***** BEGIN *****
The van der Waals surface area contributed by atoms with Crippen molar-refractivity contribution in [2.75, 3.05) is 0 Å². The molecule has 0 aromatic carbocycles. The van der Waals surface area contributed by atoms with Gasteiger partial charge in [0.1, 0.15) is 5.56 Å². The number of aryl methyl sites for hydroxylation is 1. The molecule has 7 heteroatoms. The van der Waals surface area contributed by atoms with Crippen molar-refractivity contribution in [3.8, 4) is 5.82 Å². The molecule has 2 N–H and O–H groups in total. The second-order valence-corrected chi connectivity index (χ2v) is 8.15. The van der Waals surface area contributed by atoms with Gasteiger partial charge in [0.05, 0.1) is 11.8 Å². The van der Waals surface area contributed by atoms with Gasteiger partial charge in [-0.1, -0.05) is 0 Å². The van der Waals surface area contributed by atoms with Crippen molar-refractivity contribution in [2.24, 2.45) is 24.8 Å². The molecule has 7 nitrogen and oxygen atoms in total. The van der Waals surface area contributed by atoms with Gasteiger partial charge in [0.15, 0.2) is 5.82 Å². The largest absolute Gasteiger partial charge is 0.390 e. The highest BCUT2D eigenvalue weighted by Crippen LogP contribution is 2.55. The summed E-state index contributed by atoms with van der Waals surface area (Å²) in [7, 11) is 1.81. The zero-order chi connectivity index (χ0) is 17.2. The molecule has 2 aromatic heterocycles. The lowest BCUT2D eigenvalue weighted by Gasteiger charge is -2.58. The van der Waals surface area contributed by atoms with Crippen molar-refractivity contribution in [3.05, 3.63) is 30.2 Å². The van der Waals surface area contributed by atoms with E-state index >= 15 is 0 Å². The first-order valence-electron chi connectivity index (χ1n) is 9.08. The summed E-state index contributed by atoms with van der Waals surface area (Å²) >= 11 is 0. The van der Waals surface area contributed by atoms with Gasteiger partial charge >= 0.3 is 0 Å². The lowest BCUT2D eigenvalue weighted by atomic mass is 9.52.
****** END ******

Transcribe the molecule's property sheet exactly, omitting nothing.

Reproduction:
The van der Waals surface area contributed by atoms with Crippen molar-refractivity contribution in [2.75, 3.05) is 0 Å². The molecule has 0 aromatic carbocycles. The van der Waals surface area contributed by atoms with Gasteiger partial charge in [0.1, 0.15) is 5.56 Å². The number of aryl methyl sites for hydroxylation is 1. The molecule has 7 heteroatoms. The van der Waals surface area contributed by atoms with Crippen molar-refractivity contribution in [3.8, 4) is 5.82 Å². The molecule has 2 N–H and O–H groups in total. The second-order valence-corrected chi connectivity index (χ2v) is 8.15. The van der Waals surface area contributed by atoms with Gasteiger partial charge in [0.05, 0.1) is 11.8 Å². The van der Waals surface area contributed by atoms with Gasteiger partial charge in [-0.1, -0.05) is 0 Å². The van der Waals surface area contributed by atoms with Crippen molar-refractivity contribution in [2.24, 2.45) is 24.8 Å². The molecule has 7 nitrogen and oxygen atoms in total. The van der Waals surface area contributed by atoms with Gasteiger partial charge in [0.15, 0.2) is 5.82 Å². The largest absolute Gasteiger partial charge is 0.390 e. The highest BCUT2D eigenvalue weighted by Crippen LogP contribution is 2.55. The summed E-state index contributed by atoms with van der Waals surface area (Å²) in [7, 11) is 1.81. The zero-order chi connectivity index (χ0) is 17.2. The molecule has 2 aromatic heterocycles. The lowest BCUT2D eigenvalue weighted by Gasteiger charge is -2.58. The van der Waals surface area contributed by atoms with Crippen molar-refractivity contribution in [3.05, 3.63) is 30.2 Å². The van der Waals surface area contributed by atoms with E-state index >= 15 is 0 Å². The first-order valence-electron chi connectivity index (χ1n) is 9.08. The summed E-state index contributed by atoms with van der Waals surface area (Å²) >= 11 is 0. The van der Waals surface area contributed by atoms with Gasteiger partial charge >= 0.3 is 0 Å². The lowest BCUT2D eigenvalue weighted by atomic mass is 9.52.